Opposition to Proposition 35


 Opposition   to Prop 35, the Case Act on trafficking, is growing (see below). 

 Prop   35 pretends to be about protecting young people from trafficking but instead   it:

 Criminalizes anyone   who assists young people in prostitution — a young person under 21 working   with a friend could face prosecution as a trafficker and sex offender status   for life, for giving her/him something “of value”.

Does nothing to help   genuine victims – no housing, welfare, or other resources are provided to   help victims recover and rebuild their lives. Existing laws on rape,   kidnapping and exploitation could be used against violent offenders if there   was the will to do so.

Increases law   enforcement, which will result in more raids, prosecutions and imprisonment   of sex workers. Pushing prostitution   underground leaves sex workers more vulnerable to rape and abuse. Victims   of violence will be deterred from reporting for fear of arrest, and for those   of us who are immigrant, for fear of deportation.

Exaggerates the extent   of child sex trafficking by using phony statistics; mystifies the rape and   abduction of children by calling it “commercial sexual exploitation” and   “trafficking”.

Downgrades the most   common forms of trafficking –domestic work, sweat shops, agriculture,   restaurants — by providing lower penalties for these labor victims.

 Encourages corruption:   police and NGOs will get the money collected in fines, giving them a vested   interest in more and more arrests. Victims get no direct funds.

Allows a massive law   enforcement intrusion and invasion of privacy    of the internet.

Promotes a moral   crusade by misleading the public and mixing up prostitution, which is   consenting sex, with trafficking, which is force, coercion and fraud. A   similar crusade against Craigslist deprived sex workers of a way to advertise   and work independently.

Watch out! Facebook   millionaire Chris Kelly is pumping money into Prop 35. Is this another   misinformed, opportunist who appears more interested in furthering his political   career than the needs of vulnerable people?

For   more info:  Againstthecaseact@gmail.com  

http://www.Againstthecaseact.com        http://www.esplerp.org             http://www.uspros.net  


Opposition to Proposition 35

 California   Council of Churches:   ” This proposition not only does nothing to   help victims, it amends the existing law in very dangerous ways… By   emphasizing penalties we will simply once again expand the prison   population… We cannot support it.”

California Coalition of Women Prisoners: “The law enforcement, pro-prison, anti-woman, anti-trans agenda   behind Prop 35 needs to be exposed and defeated!”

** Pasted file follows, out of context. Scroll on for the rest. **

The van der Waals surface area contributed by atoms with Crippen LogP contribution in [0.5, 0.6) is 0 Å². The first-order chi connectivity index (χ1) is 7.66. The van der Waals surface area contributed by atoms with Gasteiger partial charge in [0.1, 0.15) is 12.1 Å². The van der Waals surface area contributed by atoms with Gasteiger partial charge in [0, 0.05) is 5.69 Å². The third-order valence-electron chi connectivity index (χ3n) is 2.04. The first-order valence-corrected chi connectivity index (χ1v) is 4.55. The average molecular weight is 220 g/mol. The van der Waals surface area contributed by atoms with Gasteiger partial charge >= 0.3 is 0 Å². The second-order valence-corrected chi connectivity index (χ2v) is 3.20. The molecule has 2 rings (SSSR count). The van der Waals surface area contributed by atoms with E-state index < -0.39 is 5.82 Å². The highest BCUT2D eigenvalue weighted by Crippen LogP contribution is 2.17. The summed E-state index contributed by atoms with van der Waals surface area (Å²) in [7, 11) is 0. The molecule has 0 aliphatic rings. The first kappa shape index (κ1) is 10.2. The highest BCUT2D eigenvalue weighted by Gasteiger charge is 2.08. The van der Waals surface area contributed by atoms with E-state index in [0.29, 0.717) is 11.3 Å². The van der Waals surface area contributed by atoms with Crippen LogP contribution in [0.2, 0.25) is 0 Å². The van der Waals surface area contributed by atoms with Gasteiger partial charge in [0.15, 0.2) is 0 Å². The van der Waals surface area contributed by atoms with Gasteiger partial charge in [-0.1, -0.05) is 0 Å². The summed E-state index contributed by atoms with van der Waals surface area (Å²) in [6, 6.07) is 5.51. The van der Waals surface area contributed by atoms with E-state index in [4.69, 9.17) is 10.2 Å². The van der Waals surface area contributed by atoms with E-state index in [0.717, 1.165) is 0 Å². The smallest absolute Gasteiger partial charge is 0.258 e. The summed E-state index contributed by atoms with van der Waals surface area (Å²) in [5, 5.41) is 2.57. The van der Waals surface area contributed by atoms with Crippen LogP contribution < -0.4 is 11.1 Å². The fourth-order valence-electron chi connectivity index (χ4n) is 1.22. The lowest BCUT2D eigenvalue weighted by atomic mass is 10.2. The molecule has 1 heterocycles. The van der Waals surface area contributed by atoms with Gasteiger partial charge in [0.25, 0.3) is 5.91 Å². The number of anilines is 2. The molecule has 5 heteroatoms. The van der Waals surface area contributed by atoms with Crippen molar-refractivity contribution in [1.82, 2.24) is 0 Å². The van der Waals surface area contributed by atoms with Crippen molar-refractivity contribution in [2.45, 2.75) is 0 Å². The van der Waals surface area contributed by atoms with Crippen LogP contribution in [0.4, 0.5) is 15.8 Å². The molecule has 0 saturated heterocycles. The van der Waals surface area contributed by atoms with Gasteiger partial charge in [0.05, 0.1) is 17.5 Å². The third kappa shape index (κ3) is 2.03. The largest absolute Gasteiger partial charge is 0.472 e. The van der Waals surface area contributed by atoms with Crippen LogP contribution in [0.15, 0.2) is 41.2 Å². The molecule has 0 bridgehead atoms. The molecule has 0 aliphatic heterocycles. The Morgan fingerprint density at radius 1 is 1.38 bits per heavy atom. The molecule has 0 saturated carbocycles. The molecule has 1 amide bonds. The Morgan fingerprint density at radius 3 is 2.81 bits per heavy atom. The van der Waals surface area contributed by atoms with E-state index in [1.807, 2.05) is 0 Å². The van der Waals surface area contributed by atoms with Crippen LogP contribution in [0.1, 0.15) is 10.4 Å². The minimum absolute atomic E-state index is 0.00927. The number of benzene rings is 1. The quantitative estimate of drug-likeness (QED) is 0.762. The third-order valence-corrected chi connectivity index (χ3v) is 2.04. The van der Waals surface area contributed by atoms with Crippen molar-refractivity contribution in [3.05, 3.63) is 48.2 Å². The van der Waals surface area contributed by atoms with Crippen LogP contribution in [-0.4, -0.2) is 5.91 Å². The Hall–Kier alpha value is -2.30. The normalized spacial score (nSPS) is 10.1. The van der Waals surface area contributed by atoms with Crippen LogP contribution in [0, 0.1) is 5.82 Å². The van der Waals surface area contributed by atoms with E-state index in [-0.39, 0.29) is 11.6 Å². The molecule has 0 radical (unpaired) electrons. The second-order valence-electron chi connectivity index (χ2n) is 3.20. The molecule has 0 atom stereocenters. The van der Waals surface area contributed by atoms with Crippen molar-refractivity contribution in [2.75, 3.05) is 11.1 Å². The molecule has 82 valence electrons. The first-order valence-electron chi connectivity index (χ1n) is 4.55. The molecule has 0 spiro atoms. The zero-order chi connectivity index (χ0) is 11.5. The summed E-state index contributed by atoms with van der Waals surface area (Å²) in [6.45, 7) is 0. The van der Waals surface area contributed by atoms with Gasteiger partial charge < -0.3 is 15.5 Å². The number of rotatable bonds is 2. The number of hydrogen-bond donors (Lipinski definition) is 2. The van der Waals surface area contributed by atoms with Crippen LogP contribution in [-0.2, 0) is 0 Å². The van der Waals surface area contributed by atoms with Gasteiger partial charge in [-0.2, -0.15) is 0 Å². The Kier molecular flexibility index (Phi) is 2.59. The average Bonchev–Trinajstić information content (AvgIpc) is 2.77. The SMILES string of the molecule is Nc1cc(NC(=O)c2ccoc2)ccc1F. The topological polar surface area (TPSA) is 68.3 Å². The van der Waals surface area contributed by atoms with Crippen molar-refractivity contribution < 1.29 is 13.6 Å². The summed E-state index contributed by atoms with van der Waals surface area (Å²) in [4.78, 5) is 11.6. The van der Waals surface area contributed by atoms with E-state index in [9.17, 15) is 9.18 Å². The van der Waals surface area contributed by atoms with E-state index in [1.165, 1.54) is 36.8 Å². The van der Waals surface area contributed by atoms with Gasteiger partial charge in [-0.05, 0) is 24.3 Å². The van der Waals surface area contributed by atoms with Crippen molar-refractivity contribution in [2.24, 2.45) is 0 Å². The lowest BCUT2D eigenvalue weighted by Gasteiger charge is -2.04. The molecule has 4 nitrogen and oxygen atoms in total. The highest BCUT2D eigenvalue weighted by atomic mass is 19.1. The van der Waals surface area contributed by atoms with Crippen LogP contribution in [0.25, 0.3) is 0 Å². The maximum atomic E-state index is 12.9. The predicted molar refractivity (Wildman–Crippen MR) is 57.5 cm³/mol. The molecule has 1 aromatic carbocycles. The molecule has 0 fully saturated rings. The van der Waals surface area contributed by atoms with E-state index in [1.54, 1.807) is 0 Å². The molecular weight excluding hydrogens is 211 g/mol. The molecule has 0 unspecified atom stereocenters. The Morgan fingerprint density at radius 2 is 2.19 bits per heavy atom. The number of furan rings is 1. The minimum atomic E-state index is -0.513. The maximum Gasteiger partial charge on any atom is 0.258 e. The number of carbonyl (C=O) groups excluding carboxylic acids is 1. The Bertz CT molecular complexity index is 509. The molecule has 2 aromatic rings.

Nedra Ruiz, Criminal   Attorney:”Enactment of Prop 35 will double state prison   penalties and create a new life sentence with the result that the innocent   accused would be afraid to go to trial and risk such severe penalties.”

Sacramento   Bee: “More than enhanced   penalties, changes in the evidence code or expanded state sex offender   registry, victims of human trafficking need safe harbors, and assurance that   if they are rescued they won’t be deported.”

 Assembly   Member Tom Ammiano:   “There are things in this proposition that I have some concerns about   and am troubled by.”

 Maxine Doogan: Erotic   Service Providers Union: Prop   35 relies on failed policies that use criminalization as a means to arrest   the under-aged all the while calling it rescue; it will open the door to   corrupt practices we’ve seen before in drug enforcement.”

Bay Area Reporter: “This proposition is not necessary and has too many bad   provisions. This proposition is an abuse of the initiative process. The   proposition makes no provision for funding, which will certainly be in   the tens of millions of dollars annually. It also contains numerous   provisions that seriously invade privacy and would have lifelong effects   on those caught in its web.”

California   Legislator Mark Leno: “This is an issue that the   legislature has repeatedly been dealing with..unfortunately in my opinion the   proponents never approached us to see if they could work with us or to amend   our bills.. and again to find a way to pay for the additional cost…”

Cindy   Liou, Asian Pacific Islander Legal   Outreach: “It incorrectly presumes that increased   prosecution and protections of trafficking survivors is entirely premised on   increased penalties and fines rather than a comprehensive approach.”

US PROStitutes Collective:   “Existing anti-trafficking measures are   primarily used to criminalize sex workers and target immigrant sex workers,   in particular women of color, for arrest and deportation. Prop 35 turns sex   workers and their friends and families into sex offenders.”

 John   Vanek,   ex-San Jose cop, specializing in anti-trafficking:  “……Prop 35   could actually harm the response to trafficking in our state. Enhancing   trafficking laws should be created via the legislative process, not the  initiative process. I urge you to vote NO on Prop 35…..a shotgun approach   to a complex issue.”






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